Portraits of Wildflowers

Perspectives on Nature Photography

Lots of rain-lilies

with 31 comments

Rain-lily colony; click for greater detail.

Yesterday I ended with the line: “It’s now a few days past this weekend’s welcome rain, and suddenly instead of a few stray rain-lilies Austin is covered with thousands of them.” Following a link in that post, Lynda asked: “Do they have a fragrance as other lilies do?” I answered that they do, though it’s subtle. She also asked: “Do they come up en masse? If so, will you be sharing a picture?” To that I answered: “Yes, sometimes these flowers come up en masse, and in fact I hunted in likely places for such a colony yesterday but didn’t find one. I found plenty of groups, but the flowers were too scattered for the effect I wanted to get in a photograph. My best group pictures of rain-lilies are from a decade ago, and I’ve long regretted not encountering such dense colonies again. One of these days….”

Well, I didn’t have to wait long. Yesterday morning at the Perry Lane cul-de-sac on the west side of Mopac at 45th St. I found a colony of rain-lilies, Cooperia drummondii, as dense as the ones I remember from a decade ago. The picture above mostly speaks for itself, but I’ll add that the presence of so many rain-lilies in close quarters filled the air with their scent, and the morning breeze carried their fragrance so magnified to me that I didn’t even have to bend down to smell them.

© 2011 Steven Schwartzman

Written by Steve Schwartzman

October 14, 2011 at 5:29 AM

31 Responses

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  1. Steve, When you mentioned where you found this colony it got me to thinking. In the fall of 911 (2001), things were so hectic and Camp Mabry was closed to the public. This gave me a prime opportunity to wander around at leisure during my breaks. The mowing crew was busy doing other things so the parade field was left to its own devices. Lo and behold, Copper Lilies popped up everywhere. I’ve never seen anything like it since. It did not take long for things to get back to normal.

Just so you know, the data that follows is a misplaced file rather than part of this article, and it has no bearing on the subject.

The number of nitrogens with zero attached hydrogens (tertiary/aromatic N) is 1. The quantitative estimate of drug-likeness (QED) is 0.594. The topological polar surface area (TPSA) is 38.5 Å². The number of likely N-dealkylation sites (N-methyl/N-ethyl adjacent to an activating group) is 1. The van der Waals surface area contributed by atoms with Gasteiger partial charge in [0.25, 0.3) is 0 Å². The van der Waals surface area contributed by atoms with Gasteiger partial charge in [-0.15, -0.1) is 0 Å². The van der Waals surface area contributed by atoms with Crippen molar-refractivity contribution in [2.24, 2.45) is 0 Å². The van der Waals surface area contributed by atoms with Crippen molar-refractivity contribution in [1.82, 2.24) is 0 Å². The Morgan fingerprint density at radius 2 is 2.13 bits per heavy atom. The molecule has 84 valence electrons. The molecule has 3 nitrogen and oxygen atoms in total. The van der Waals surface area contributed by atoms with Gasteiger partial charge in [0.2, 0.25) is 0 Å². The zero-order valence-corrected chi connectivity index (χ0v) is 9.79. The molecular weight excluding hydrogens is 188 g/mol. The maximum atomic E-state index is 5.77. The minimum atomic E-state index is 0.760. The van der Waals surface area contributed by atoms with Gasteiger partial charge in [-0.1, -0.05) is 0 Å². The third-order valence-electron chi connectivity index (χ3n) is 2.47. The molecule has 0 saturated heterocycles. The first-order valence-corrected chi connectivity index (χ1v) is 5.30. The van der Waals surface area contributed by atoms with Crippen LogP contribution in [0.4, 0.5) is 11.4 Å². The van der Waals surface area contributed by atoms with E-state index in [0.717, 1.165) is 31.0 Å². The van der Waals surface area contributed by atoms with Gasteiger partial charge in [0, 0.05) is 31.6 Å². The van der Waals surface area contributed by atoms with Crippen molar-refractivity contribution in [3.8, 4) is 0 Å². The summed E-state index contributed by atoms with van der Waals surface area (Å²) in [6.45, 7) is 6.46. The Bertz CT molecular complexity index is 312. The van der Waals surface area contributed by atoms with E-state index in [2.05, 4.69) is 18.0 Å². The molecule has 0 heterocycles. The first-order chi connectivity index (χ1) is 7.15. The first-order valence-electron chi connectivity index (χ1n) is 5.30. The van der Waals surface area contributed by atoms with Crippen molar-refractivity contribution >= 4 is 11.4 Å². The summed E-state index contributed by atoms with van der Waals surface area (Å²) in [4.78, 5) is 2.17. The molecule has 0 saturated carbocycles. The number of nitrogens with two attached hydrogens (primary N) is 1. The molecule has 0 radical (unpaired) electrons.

Agnes Plutino

    October 14, 2011 at 8:23 AM

    • Funny you should mention that, Agnes. I went back to the same place this morning to take some more pictures of the rain-lilies. After I’d been photographing for a while, a police car pulled up nearby and a policeman approached to find out what I was doing. He saw soon enough that I was taking pictures of the flowers, but apparently someone had called the police to say a man was taking pictures of Camp Mabry (which is a military base whose eastern edge is across the street from the plot with all the rain lilies). I took the opportunity to teach the policeman, and then a second one who showed up, about rain-lilies.

      Steve Schwartzman

      October 14, 2011 at 1:27 PM

  2. These are just stunning — I can imagine the smell!

    PS – Wish I could lend you the ocean, but I would want it back!!!

    Writing Letters & Postcards

    October 14, 2011 at 9:23 AM

    • Yes, I reconfirmed the fragrance this morning.

      As for the ocean, I’ll be glad to give it back if we can have it for a while. You can have some rain-lilies as collateral.

      Steve Schwartzman

      October 14, 2011 at 1:29 PM

  3. I linked to you!

    Writing Letters & Postcards

    October 14, 2011 at 9:33 AM

  4. That is lovely!
    Thank you for sharing it


    October 14, 2011 at 10:12 AM

  5. Somewhere in the great state of Texas the Rain Lilies defied an historical drought.

    Clouds formed,
    rain fell,
    the lilies awoke.

    Stretching to meet the sun their fragrance filled the air…



    Glad you were there. 😉


    October 14, 2011 at 11:19 AM

    • Me too! Glad enough to go back. I also found another dense bunch a mile or so north of there, and it smelled just as good.

      Steve Schwartzman

      October 14, 2011 at 1:36 PM